It means reforms—dotted-line commitments, not promises—that immediately reduce Medicare and Social Security liabilities, that terminate some discretionary programs, and that rein in such scandals as runaway Social Security disability payments. We doubt Mr. Obama will agree to much of this, but Republicans ought to try by putting their proposals out in the open where voters can see them.
The one thing Republicans shouldn’t do is join the media and Democratic chorus that Mr. Norquist and his pledge are the root of our political and economic woes. The real problems are a political class that won’t control its spending and economic policies that are retarding growth. That’s where the GOP should keep its public focus.
Who cares what Grover Norquist thinks? Organizations such as his Americans for Tax Reform are all right, but irrevocable “pledges” not to do this or that — in this case, never to raise taxes — strike me as simplistic, and severely limit the possible courses of action for those candidates and legislators who sign them. Not that I’m in favor of raising taxes, mind you, nor opposed to something like a flat tax — which in fact I’ve advocated. But silly things like “pledges” do nothing to direct the taxation argument in a fruitful direction, and I don’t understand why Norquist looms so large in Republican thinking.
Then again, if the Democrats are really serious about soaking the rich, why don’t they come out in favor of replacing the income tax — which is basically a mechanism to prevent the upper-middle class from becoming wealthy — with a wealth tax?
How is this all going to get solved? Our model tells us that House Republicans have to either get their way or be bought off. The president either has to cave, allowing the Bush-era tax cuts to stay the same for the wealthy, or offer something to sweeten the deal. House Republicans owe their majority to the Tea Party. Getting them to vote for a tax-rate increase is not going to come cheap. One solution is a promise from the president and Democrats to reduce tax rates at some future date when paired with comprehensive tax reform. (Obama wants taxes to go up on those making over $250,000 now but is open to having those rates come back down as a part of reform.)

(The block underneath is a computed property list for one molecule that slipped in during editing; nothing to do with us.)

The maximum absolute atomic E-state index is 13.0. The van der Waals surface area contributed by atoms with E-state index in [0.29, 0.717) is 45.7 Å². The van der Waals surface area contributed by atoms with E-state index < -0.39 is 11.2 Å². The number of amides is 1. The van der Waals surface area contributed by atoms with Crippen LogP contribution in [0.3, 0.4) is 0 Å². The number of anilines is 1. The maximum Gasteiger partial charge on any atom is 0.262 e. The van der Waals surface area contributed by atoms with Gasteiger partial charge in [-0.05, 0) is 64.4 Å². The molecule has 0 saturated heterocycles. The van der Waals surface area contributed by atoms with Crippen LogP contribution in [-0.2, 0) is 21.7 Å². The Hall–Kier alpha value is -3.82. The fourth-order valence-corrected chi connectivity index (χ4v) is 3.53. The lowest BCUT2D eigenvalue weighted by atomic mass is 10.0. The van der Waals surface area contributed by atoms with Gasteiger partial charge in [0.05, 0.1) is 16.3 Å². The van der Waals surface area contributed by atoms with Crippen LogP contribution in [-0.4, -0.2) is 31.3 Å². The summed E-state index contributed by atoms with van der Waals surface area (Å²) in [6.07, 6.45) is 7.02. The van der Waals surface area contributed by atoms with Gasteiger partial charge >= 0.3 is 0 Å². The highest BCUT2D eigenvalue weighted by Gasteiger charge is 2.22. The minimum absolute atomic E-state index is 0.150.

Would Republicans buy such a promise about the future? Why on earth would they trust that these lower rates would ever come to pass? One possible offering the president could make would be a major concession on Medicare and Medicaid. White House spokesman Jay Carney said the president was committed to hard choices. If he’s not going to bend on tax rates and has ruled out touching Social Security (as he essentially has), then there’s only one place left where the president can find real money in the budget-cutting game: health care entitlements. That would show that he was serious about shared sacrifice, and if the changes the president agrees to are large enough, they’d give Republicans cover to accept tough tax changes.
It would also be pretty big news. So let’s amend our model. If the president agrees to change the eligibility requirements for Medicare, that would be worth pausing during the office party. Then we’d have to see if House Republicans would buy it.
The world has changed and the economic situation is different. Ronald Reagan and Tip O’Neill realized that in the 1980s. I think everything should be on the table. I, myself, am opposed to tax increases. The fact is the speaker and the majority leader and the president are gonna be in a room, trying to find the best package. I’m not gonna prejudge it. And I’m just saying we should not be taking iron clad positions. I have faith in John Boehner to put together a good package.